Results: Data for 251 subjects were analyzed (mean age 47.1 ± 12.4 years, 74.1% male). Prevalence of NAFLD and advanced fibrosis were 57.4 and 17.5%, respectively. Independent factors associated with NAFLD were waist circumference (odds ratio [OR] = 1.077, 95% confidence interval [CI] 1.038-1.118, P < 0.001) and serum alanine aminotransferase (ALT) (OR = 1.039, 95% CI 1.005-1.074, P = 0.024). Independent factors associated with advanced fibrosis were male gender (OR = 4.847, 95% CI 1.369-17.155, P = 0.014) and serum aspartate aminotransferase (AST) (OR = 1.057, 95% CI 1.003-1.113, P = 0.036). Prevalence of increased CIMT was 29.0%. Independent factor associated with increased CIMT was older age (OR = 1.146, 95% CI 1.067-1.231, P < 0.001). Of the subjects, 34.5% with NAFLD had increased CIMT compared to 19.1% of the subjects without NAFLD (P = 0.063). Advanced fibrosis was not associated with increased CIMT.

    Conclusions: Prevalence of NAFLD, advanced liver fibrosis, and increased CIMT were high. NAFLD and advanced liver fibrosis appeared not to be associated with increased CIMT. However, a larger sample size is needed to demonstrate whether there is any association.

  14. Goh KL
    JGH Open, 2019 Apr;3(2):99.
    PMID: 31061882 DOI: 10.1002/jgh3.12188
  15. Goh KL
    JGH Open, 2019 Jun;3(3):189.
    PMID: 31276033 DOI: 10.1002/jgh3.12214
  16. Kamarajah SK, Khoo S, Chan WK, Sthaneshwar P, Nik Mustapha NR, Mahadeva S
    JGH Open, 2019 Oct;3(5):417-424.
    PMID: 31633048 DOI: 10.1002/jgh3.12178
    Background and Aim: To date, there are limited data on the applicability of cathepsin D for the diagnosis and monitoring of non-alcoholic steatohepatitis (NASH).

    Methods: This study included patients with biopsy-proven non-alcoholic fatty liver disease (NAFLD) diagnosed between November 2012 and October 2015. Serum cathepsin D levels were measured using the CatD enzyme-linked immunosorbent assay (USCN Life Science, Wuhan, China) using stored samples collected on the same day of the liver biopsy procedure. The performance of cathepsin D in the diagnosis and monitoring of NASH was evaluated using receiver operating characteristic analysis.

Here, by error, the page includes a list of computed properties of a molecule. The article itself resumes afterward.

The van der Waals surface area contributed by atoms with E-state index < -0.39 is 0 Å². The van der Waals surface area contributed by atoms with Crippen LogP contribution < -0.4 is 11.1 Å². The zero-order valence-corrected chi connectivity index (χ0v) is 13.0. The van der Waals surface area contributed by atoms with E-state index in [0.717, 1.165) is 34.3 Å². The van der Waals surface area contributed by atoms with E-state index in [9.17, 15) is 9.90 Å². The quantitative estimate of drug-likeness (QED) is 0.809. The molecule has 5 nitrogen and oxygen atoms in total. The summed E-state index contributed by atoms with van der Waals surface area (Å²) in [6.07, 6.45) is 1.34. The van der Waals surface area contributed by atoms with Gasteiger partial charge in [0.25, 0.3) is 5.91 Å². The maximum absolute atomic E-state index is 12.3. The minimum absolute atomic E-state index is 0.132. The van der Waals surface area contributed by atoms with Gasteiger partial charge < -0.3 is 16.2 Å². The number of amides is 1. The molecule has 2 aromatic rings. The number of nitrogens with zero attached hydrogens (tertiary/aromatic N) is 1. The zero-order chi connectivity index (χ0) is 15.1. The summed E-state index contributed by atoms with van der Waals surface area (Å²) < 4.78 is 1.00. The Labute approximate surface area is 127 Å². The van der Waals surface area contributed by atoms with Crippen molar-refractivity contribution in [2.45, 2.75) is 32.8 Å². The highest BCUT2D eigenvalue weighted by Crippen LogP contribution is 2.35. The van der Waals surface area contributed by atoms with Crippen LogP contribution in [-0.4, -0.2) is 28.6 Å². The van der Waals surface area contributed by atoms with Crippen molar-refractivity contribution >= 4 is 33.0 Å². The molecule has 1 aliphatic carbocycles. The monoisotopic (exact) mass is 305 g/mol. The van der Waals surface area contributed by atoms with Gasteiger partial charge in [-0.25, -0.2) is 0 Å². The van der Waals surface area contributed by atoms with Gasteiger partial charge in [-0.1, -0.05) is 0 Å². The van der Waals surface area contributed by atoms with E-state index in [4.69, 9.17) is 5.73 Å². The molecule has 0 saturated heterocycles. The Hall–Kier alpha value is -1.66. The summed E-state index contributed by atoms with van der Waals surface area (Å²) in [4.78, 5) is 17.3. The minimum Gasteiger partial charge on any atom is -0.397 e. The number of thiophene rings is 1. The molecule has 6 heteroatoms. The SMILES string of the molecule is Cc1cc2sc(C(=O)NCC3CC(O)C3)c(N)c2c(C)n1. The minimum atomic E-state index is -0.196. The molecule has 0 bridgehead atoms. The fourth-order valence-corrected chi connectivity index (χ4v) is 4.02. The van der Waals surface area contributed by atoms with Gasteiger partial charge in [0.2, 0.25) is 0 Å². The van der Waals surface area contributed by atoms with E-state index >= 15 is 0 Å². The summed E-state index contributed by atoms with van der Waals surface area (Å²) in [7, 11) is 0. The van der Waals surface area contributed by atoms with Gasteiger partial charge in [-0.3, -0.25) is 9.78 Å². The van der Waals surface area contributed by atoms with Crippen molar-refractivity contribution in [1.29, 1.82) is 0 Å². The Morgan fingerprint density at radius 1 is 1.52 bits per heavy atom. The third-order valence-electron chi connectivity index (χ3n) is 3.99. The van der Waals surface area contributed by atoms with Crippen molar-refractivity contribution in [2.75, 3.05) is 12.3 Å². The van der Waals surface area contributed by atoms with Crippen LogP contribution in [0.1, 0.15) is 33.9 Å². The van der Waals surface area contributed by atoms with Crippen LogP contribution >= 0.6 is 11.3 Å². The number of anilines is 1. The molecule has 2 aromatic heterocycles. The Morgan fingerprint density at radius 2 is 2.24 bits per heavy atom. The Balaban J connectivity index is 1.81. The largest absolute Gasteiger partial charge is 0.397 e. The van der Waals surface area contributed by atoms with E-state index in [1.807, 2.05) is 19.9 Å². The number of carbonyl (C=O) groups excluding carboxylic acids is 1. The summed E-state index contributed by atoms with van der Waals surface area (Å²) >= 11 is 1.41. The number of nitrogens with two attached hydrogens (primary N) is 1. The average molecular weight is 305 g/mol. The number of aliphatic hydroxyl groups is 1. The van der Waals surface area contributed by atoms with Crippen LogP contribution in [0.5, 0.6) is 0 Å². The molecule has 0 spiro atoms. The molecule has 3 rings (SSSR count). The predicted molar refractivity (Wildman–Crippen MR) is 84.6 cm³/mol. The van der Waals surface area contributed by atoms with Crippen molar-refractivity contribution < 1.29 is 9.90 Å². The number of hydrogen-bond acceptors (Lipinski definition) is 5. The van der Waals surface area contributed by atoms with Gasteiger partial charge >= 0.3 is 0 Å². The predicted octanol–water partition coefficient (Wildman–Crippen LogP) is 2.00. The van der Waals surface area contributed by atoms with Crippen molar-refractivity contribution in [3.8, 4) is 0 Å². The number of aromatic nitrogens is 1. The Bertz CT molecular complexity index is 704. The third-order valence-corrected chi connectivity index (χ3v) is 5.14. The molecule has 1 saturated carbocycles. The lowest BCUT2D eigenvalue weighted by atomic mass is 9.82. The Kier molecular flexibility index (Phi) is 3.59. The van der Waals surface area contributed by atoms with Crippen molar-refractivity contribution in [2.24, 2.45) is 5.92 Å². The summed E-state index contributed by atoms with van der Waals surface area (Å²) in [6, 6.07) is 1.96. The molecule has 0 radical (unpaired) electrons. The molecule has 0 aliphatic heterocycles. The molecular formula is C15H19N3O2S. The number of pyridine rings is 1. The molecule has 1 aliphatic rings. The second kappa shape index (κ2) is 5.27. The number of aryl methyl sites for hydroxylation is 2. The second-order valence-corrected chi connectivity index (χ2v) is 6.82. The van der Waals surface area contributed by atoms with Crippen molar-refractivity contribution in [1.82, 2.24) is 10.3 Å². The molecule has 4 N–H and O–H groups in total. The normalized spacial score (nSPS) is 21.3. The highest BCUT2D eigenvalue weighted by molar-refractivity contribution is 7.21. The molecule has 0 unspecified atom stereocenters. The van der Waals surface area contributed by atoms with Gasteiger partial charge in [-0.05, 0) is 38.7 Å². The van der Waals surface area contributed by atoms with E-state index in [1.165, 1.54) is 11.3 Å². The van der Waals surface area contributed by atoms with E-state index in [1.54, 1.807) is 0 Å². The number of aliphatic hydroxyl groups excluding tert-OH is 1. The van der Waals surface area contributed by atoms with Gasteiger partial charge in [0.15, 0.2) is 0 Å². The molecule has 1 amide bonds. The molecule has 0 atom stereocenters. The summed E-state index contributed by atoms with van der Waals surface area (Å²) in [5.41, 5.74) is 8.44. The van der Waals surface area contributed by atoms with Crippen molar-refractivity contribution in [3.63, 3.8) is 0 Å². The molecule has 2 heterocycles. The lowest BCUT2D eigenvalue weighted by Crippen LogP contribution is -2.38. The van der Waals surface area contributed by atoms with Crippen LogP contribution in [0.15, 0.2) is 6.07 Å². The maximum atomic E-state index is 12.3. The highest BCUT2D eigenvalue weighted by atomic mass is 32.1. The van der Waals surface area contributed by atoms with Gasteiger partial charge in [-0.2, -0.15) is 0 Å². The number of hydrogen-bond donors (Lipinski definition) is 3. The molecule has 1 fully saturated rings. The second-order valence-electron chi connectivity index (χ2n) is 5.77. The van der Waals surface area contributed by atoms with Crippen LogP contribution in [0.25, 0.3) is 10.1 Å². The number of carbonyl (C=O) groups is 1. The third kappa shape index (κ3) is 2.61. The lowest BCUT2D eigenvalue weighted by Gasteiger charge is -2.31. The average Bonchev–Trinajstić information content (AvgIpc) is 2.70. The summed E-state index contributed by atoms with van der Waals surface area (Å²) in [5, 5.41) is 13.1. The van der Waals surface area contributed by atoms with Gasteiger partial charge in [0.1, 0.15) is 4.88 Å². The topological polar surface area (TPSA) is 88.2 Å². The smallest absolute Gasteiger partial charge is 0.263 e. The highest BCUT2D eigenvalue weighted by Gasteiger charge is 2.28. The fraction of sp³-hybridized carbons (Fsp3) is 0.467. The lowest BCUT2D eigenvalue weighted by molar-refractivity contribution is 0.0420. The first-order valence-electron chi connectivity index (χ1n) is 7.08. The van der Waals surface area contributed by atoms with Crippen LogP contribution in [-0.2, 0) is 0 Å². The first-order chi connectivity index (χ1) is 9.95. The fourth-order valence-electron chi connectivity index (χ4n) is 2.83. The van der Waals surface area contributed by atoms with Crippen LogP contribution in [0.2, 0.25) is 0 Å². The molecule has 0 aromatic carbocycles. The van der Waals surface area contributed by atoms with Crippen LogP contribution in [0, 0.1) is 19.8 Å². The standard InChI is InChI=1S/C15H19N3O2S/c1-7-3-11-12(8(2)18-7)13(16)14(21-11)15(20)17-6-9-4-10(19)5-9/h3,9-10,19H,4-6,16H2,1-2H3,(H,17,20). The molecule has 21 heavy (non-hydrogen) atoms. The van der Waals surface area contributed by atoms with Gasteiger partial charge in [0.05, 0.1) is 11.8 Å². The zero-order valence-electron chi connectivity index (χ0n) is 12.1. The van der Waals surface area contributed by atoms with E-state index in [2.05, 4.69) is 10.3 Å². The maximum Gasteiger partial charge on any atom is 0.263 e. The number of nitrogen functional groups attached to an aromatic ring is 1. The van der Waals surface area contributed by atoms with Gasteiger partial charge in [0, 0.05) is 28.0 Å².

Results: Data for 216 liver biopsies and 34 healthy controls were analyzed. The mean cathepsin D level was not significantly different between NAFLD patients and controls; between NASH and non-NASH patients; and across the different steatosis, lobular inflammation, and hepatocyte ballooning grades. The area under receiver operating characteristic curve (AUROC) of cathepsin D for the diagnosis of NAFLD and NASH was 0.62 and 0.52, respectively. The AUROC of cathepsin D for the diagnosis of the different steatosis, lobular inflammation, and hepatocyte ballooning grades ranged from 0.51 to 0.58. Of the 216 liver biopsies, 152 were paired liver biopsies from 76 patients who had a repeat liver biopsy after 48 weeks. There was no significant change in the cathepsin D level at follow-up compared to baseline in patients who had histological improvement or worsening for steatosis, lobular inflammation, and hepatocyte ballooning grades. Cathepsin D was poor for predicting improvement or worsening of steatosis and hepatocyte ballooning, with AUROC ranging from 0.47 to 0.54. It was fair for predicting worsening (AUROC 0.73) but poor for predicting improvement (AUROC 0.54) of lobular inflammation.

    Conclusion: Cathepsin D was a poor biomarker for the diagnosis and monitoring of NASH in our cohort of Asian patients, somewhat inconsistent with previous observations in Caucasian patients. Further studies in different cohorts are needed to verify our observation.

  17. Goh KL
    JGH Open, 2019 Aug;3(4):273.
    PMID: 31406917 DOI: 10.1002/jgh3.12237
Related Terms
Filters
Contact Us

Please provide feedback to Administrator (tengcl@gmail.com)

External Links